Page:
@Valery_Kondakoff, I’m afraid you’ll have to figure out what’s best for your workflow yourself.

I’ve been browsing through this forum, the Zettelkasten website and numerous other resources only to find my self overwhelmed with the different tips and tricks.

As in any business, instead of relying on tips and tricks, it’s better to look for the underlying principle. I’ve discovered a few of them since then:

  1. The simpler the system, the better. Design the workflow that would survive in your worst day: you’re tired / dumb / no computer at hand, only a phone etc.

  2. Keep the low-level notes atomic to allow for different combinations.

  3. Let the system grow organically, do not impose any folders or tags before you have the content. Say, you have only notes for audio software, so let it be it. Once you have a note for video software, you might want to unify those under general Software note. Later, you might want to create another unifying note, say, YouTube-related software and Spotify-related software.

There are other principles, but I think these are the core.

P. S. As for me, for now I’m using directories only for “technical” stuff like note templates or reading sources. My own notes are piling in one OneDrive-connected directory.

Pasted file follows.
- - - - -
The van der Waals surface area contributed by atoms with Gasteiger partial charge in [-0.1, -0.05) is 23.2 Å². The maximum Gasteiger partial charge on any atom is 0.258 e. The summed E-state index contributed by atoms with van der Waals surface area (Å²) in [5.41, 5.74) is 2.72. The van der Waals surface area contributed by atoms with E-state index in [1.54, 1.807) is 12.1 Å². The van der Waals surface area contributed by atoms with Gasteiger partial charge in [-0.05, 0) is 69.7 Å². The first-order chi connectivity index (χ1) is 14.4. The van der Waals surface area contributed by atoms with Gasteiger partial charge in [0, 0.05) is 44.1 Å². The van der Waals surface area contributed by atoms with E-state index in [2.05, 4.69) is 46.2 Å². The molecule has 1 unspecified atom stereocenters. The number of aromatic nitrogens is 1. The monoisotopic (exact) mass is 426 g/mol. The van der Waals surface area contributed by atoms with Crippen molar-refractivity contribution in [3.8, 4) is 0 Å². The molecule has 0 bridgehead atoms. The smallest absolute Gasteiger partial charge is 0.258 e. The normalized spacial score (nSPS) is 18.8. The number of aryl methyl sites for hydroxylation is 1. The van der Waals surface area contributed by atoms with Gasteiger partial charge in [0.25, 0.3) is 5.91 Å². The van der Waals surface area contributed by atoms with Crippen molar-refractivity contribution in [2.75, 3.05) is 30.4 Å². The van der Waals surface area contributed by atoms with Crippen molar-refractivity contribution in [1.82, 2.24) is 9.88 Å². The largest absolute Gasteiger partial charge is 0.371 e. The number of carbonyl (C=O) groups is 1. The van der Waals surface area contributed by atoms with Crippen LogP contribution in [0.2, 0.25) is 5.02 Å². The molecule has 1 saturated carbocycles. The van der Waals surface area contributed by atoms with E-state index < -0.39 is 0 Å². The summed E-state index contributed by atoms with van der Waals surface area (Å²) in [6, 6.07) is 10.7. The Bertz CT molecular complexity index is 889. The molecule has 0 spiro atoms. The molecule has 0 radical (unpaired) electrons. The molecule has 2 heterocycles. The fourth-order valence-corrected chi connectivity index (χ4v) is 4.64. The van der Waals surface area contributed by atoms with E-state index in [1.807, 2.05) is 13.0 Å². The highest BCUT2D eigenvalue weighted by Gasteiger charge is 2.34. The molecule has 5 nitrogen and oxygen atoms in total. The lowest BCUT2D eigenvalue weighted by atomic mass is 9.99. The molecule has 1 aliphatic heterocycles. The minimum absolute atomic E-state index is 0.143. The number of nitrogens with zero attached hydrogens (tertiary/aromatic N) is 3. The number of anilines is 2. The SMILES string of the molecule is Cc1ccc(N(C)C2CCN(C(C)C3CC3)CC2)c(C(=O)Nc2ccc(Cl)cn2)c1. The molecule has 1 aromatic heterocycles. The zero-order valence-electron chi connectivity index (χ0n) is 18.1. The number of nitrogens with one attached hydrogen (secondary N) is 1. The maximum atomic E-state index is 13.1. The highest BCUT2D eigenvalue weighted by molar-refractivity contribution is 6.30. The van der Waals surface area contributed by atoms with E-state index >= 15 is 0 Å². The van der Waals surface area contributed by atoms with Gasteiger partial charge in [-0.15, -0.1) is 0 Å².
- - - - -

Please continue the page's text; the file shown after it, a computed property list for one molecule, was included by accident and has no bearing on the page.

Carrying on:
Hi @tward09. Thanks for your workflow. I have been a OneNote user so wasn’t use to the folder structure. It uses notebooks, tabs, then pages.

My collection of md files have grown over the height of a page so started dumping them into folders, but that isn’t a solution. I like your workflow.

I have a question about the tag pane. How do you manage the number of tags created? I’m assuming they would grow well beyond the height of a side pane. Or do you just keep creating and use the search function only? Thanks

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I do potentially see my tag pane getting pretty long, but I try to stay pretty specific for my tags. I generally do only use the search function with my tags at the moment. More so I use the backlinks pane.

My workflow is for studying the Bible and I try to make new notes for terms, people, ideas/themes, books, chapters, authors, etc. and tag them appropriately, and because cross referencing is so important in Bible study the backlinks pane is more useful in an organic sort of way, if you know what I mean.

I will be using them for my masters notes once classes start back up so the workflow will be tested more heavily at that point. Either it works for academics or I’ll have to figure out something new. I do see it working because of the similarity of ideas within each subject due to the more narrow focus.

A weakness I see in my suggested workflow (and my experience with heavy workflows in general) is that it hasn’t been tested for either occupational notes or personal daily knowledge outside of my two use cases and could potentially fall off with a more robust volume of notes. Because I use Obsidian for more focused and specific subjects and uses, I am able to keep my tags pretty specific. I’m not sure how well or poorly the method could carry over to literature reviews, programming notes, or any other uses.